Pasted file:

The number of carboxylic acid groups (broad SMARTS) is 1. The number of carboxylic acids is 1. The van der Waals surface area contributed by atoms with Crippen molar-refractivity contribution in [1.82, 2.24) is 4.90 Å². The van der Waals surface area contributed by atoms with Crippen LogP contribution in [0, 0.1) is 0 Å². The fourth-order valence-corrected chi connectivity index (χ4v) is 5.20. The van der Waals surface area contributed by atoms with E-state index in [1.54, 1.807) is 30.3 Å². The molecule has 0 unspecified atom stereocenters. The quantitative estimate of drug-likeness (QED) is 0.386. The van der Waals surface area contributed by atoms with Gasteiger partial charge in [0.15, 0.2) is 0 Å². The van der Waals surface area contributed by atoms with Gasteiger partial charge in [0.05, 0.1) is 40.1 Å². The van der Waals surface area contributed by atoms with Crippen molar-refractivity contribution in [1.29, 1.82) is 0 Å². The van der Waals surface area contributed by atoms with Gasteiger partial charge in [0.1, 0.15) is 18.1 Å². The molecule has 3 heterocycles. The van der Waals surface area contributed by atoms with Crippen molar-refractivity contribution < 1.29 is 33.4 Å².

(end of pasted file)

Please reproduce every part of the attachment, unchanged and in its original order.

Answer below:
The number of carboxylic acid groups (broad SMARTS) is 1. The number of carboxylic acids is 1. The van der Waals surface area contributed by atoms with Crippen molar-refractivity contribution in [1.82, 2.24) is 4.90 Å². The van der Waals surface area contributed by atoms with Crippen LogP contribution in [0, 0.1) is 0 Å². The fourth-order valence-corrected chi connectivity index (χ4v) is 5.20. The van der Waals surface area contributed by atoms with E-state index in [1.54, 1.807) is 30.3 Å². The molecule has 0 unspecified atom stereocenters. The quantitative estimate of drug-likeness (QED) is 0.386. The van der Waals surface area contributed by atoms with Gasteiger partial charge in [0.15, 0.2) is 0 Å². The van der Waals surface area contributed by atoms with Gasteiger partial charge in [0.05, 0.1) is 40.1 Å². The van der Waals surface area contributed by atoms with Crippen molar-refractivity contribution in [1.29, 1.82) is 0 Å². The van der Waals surface area contributed by atoms with Gasteiger partial charge in [0.1, 0.15) is 18.1 Å². The molecule has 3 heterocycles. The van der Waals surface area contributed by atoms with Crippen molar-refractivity contribution < 1.29 is 33.4 Å².